Starting in 2019, Microsoft stepped up their terminal game by releasing Windows Terminal. This was seemingly the first time that Microsoft recognized that, for an engineer, having a fully-featured terminal was a necessity, especially given WSL.

Windows Terminal is a very polished terminal emulator that works seamlessly with WSL. Terminal colors, fonts, unicode characters, emojis; they all just worked and worked well. This makes things like Powerline work smoothly and with little setup.

The problem? Windows Terminal is not really supported by ConEmu. The way that Windows Terminal is launched is through an executable which launches the actual terminal. Because of this ConEmu has a hard time using it as a “shell” (or “task” in ConEmu parlance).

The good news is that Windows Terminal supports Quake Mode! The bad news is that while it supports Quake Mode, it only supports it for a single terminal; no tab support! This is a deal-breaker for me as I need to multitask with my terminals, and I prefer not to use terminal multiplexers like tmux since I’m not at an actual terminal, and I have a full, sophisticated, windowing system that I’d rather not waste.

What to do? How do I get Quake Mode with tabs, but also the functionality and speed of Windows Terminal?

The Workaround

To get the functionality that I want, I have a few options. I can contribute to Windows Terminal or ConEmu projects, and hope that a PR is accepted. This is the ideal route, since undoubtedly there are others looking for the same solution.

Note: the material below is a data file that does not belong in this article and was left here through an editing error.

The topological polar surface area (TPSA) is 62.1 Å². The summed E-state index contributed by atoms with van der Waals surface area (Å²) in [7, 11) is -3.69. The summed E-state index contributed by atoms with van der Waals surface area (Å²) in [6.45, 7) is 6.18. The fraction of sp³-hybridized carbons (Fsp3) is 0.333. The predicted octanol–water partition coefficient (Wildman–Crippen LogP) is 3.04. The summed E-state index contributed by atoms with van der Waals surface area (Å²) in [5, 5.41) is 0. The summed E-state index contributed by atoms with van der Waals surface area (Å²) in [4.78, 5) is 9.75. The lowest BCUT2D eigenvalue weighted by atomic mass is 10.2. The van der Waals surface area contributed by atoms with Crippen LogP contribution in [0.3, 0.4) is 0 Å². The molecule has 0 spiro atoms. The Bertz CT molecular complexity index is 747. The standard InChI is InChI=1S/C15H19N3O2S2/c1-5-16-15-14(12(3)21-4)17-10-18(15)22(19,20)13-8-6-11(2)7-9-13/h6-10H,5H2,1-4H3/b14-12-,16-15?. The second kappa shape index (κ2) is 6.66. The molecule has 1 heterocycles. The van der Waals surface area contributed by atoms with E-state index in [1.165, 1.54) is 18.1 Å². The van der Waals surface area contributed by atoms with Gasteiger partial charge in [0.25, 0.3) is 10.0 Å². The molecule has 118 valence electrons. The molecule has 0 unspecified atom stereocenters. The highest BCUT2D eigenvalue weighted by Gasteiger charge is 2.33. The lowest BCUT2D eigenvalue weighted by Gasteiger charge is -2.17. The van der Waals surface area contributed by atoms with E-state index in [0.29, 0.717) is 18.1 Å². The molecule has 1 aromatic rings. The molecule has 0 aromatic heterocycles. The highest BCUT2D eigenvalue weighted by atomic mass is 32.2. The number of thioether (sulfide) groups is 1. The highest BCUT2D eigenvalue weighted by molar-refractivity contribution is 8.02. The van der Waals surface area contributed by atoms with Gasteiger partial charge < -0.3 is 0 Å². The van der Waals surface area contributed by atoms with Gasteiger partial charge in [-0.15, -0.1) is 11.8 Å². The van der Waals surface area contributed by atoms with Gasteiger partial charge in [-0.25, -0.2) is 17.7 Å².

However, time being what it is, and my having very little of it, I needed a stopgap. Well, to be fair, ConEmu by itself is fine and I could have just left well-enough alone, but the allure of Windows Terminal made it so that I had to at least try to find a short-term solution.

It turns out the solution was right there all along. I simply had to pair ConEmu with Windows Terminal. I know that I mentioned earlier that ConEmu doesn’t play nicely with Windows Terminal due to the way that Windows Terminal launches. But, ConEmu has a neat trick – it can “attach” to any window.

So, to get the desired outcome, I simply have to start up Window Terminal, open ConEmu and use the “Attach To” functionality:

From there, I can simply select my Windows Terminal process:

You can see WindowsTerminal.exe as a process to which ConEmu can Attach

Once Windows Terminal is attached, then the Quake Mode functionality of ConEmu works as expected. Plus, since Windows Terminal supports tabs, the result is Windows Terminal with proper Quake Mode support including tabs!

When I hit Ctrl+~ (my preferred keystroke for Quake Mode), I see the following:

From here I can add new tabs with the “+” or use the down-arrow to choose a new terminal.

With this approach, I get the best of both worlds. I get the speed and polish of Windows Terminal, with the convenience of Quake Mode thanks to ConEmu. All of this means that a Windows machine is just as powerful, if not more powerful, than macOS with respect to having a “real” terminal.